Monday, July 5, 2010

Three Brethren and a beautiful creative tension

From Eastern Mennonite University, Harrisonburg, VA 22802, USA
For the past few weeks and continuing on through the rest of the summer, I've been working with a Brethren scholar up at Elizabethtown College. The title of this study is: "Brethren Beliefs and Practices." It is best described as an historical theology course. (I would argue that all theology is historical, but...) One thing I've grown to appreciate about Brethren is their ability to sit in creative tension within their Christian faith. Listen to the balancing act Alexander Mack, the first leader of the Schwarzenau Brethren, is doing:
That which the Holy Spirit ordained for the faithful was written outwardly. All believers are united in it, for the Holy Spirit teaches them inwardly just as the Scriptures teach them outwardly... Therefore, when a believing person whose inner ears are opened reads the Holy Scriptures outwardly, he will hear as the Lord Jesus intends his teaching to be understood. He hears that which the apostles want to express in their writings. He will also be impelled, through his inner hearing, to true obedience which makes him obey even in outward matters. Outwardly, he reads the Scriptures in faith and hears the inner word of life which gives him strength and power to follow Jesus.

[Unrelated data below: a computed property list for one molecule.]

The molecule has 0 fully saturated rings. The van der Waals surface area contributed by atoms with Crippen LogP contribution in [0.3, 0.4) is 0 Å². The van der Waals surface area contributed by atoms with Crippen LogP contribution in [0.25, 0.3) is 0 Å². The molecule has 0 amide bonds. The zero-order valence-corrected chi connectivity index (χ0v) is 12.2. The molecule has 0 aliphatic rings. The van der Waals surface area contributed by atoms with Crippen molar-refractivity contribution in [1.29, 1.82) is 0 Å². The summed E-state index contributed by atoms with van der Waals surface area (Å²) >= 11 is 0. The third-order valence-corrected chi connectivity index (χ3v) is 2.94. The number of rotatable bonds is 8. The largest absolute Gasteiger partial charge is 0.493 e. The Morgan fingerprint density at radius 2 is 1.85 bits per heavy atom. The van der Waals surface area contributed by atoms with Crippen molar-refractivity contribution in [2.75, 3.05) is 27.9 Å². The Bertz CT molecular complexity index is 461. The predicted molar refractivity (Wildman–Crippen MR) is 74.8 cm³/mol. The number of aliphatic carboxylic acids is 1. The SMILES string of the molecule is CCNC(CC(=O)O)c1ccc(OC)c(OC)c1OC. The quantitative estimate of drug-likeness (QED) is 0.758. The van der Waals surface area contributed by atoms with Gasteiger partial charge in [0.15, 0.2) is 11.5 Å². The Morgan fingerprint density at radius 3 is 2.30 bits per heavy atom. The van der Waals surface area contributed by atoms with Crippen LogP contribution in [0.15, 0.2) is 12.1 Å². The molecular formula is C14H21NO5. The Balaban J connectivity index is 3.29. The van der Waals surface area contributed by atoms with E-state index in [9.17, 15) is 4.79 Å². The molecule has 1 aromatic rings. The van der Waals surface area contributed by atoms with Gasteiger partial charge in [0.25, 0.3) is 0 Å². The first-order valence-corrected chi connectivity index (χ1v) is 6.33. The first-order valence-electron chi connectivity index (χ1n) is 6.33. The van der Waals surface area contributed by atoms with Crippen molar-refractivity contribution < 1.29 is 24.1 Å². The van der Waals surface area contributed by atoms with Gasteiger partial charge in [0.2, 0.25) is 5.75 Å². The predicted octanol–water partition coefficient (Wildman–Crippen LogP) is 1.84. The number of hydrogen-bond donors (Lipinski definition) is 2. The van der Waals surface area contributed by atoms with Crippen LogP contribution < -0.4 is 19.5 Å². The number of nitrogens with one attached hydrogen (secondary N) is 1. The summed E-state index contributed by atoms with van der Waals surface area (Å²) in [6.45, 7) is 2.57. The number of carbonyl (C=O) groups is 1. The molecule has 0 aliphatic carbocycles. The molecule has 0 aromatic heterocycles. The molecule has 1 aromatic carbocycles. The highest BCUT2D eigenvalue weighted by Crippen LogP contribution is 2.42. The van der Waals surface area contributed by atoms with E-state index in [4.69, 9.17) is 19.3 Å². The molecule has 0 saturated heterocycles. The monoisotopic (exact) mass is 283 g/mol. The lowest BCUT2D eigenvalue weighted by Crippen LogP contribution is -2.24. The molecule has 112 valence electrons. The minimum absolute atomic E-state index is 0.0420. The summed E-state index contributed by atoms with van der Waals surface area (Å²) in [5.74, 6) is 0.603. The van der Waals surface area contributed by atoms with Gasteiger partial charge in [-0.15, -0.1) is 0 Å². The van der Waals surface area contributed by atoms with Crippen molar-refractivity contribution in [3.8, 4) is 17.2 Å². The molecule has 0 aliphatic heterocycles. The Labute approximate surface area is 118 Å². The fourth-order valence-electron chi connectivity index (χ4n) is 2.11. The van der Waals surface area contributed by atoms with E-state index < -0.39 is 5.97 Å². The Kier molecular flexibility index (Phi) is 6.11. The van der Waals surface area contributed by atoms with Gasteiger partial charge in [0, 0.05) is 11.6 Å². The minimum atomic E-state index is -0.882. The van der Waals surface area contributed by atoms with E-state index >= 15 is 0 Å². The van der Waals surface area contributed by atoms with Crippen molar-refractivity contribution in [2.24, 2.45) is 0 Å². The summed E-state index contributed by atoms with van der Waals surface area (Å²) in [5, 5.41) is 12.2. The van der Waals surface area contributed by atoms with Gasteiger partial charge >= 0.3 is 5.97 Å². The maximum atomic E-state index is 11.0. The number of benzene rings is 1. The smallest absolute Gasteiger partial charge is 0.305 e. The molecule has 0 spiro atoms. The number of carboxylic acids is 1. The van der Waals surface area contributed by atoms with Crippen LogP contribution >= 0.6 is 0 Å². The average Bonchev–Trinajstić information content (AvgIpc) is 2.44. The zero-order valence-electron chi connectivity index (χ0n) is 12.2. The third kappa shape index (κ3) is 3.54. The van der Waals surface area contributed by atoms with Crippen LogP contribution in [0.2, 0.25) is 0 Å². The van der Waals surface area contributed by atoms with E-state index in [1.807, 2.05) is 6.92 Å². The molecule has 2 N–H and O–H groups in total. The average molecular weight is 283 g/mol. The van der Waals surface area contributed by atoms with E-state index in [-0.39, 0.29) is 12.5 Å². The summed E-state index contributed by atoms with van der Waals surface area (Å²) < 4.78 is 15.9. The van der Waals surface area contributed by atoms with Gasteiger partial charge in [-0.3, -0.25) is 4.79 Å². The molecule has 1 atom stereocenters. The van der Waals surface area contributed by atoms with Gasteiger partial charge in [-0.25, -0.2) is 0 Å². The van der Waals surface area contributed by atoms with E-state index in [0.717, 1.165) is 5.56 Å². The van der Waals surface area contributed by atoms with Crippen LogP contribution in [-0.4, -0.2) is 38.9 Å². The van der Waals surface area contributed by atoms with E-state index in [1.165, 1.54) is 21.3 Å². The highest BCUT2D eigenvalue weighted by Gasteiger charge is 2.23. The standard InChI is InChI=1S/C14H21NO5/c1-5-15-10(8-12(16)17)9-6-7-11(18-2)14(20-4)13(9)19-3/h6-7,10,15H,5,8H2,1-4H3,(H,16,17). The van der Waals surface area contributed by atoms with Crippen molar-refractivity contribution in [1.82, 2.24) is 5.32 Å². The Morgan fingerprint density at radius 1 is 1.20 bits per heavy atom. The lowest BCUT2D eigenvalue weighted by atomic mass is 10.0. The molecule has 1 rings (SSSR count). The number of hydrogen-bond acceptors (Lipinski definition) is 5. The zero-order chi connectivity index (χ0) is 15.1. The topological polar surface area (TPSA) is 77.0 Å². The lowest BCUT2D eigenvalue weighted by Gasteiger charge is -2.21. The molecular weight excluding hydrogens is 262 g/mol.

Here's a guy in 18th century Germany that doesn't want to drift into stifling legalism (the danger of their nearby Mennonite friends) but simultaneously wanting to steer clear from willy nilly subjective spiritualism (the danger of their theological forebears, the Radical Pietists). Now here's Vernard Eller, a 20th century American Church of the Brethren scholar, weaving this together nicely:
The two emphases check and balance each other. When the Radical Pietist tendency would slide off into subjectivism, private inspiration, mysticism, enthusiasm, or vaporous spiritualism, it is pulled up short by the demand for concrete, outward obedience to an objective Scriptural norm. Conversely, when the Anabaptist tendency would slide off into formalism, legalism, biblical literalism, or works-righteousness, it is checked by the reminder that faith is essentially a work of God within the heart of the individual believer, an intensely personal relationship rather than a lega one. Thus, within Brethrenism, Anabaptist influences discipline Pietism at the same time that Pietist influences inspire Anabaptism.
All this I found in the work of a Brethren Church (different denomination, long story, don't ask) scholar, Dale Stoffer, in his excellent (but HIGHLY was his doctoral work, I think) Background and Development of Brethren Doctrine. I've started to dig deeper into my own tradition this year in my academic work, and I'm finding some real golden nuggets. This creative tension has always been implicit in my approach to the faith, so in that sense I'm Brethren inside and out. It's just fun to bring the implicit at least somewhat out into the open through historical and theological work.

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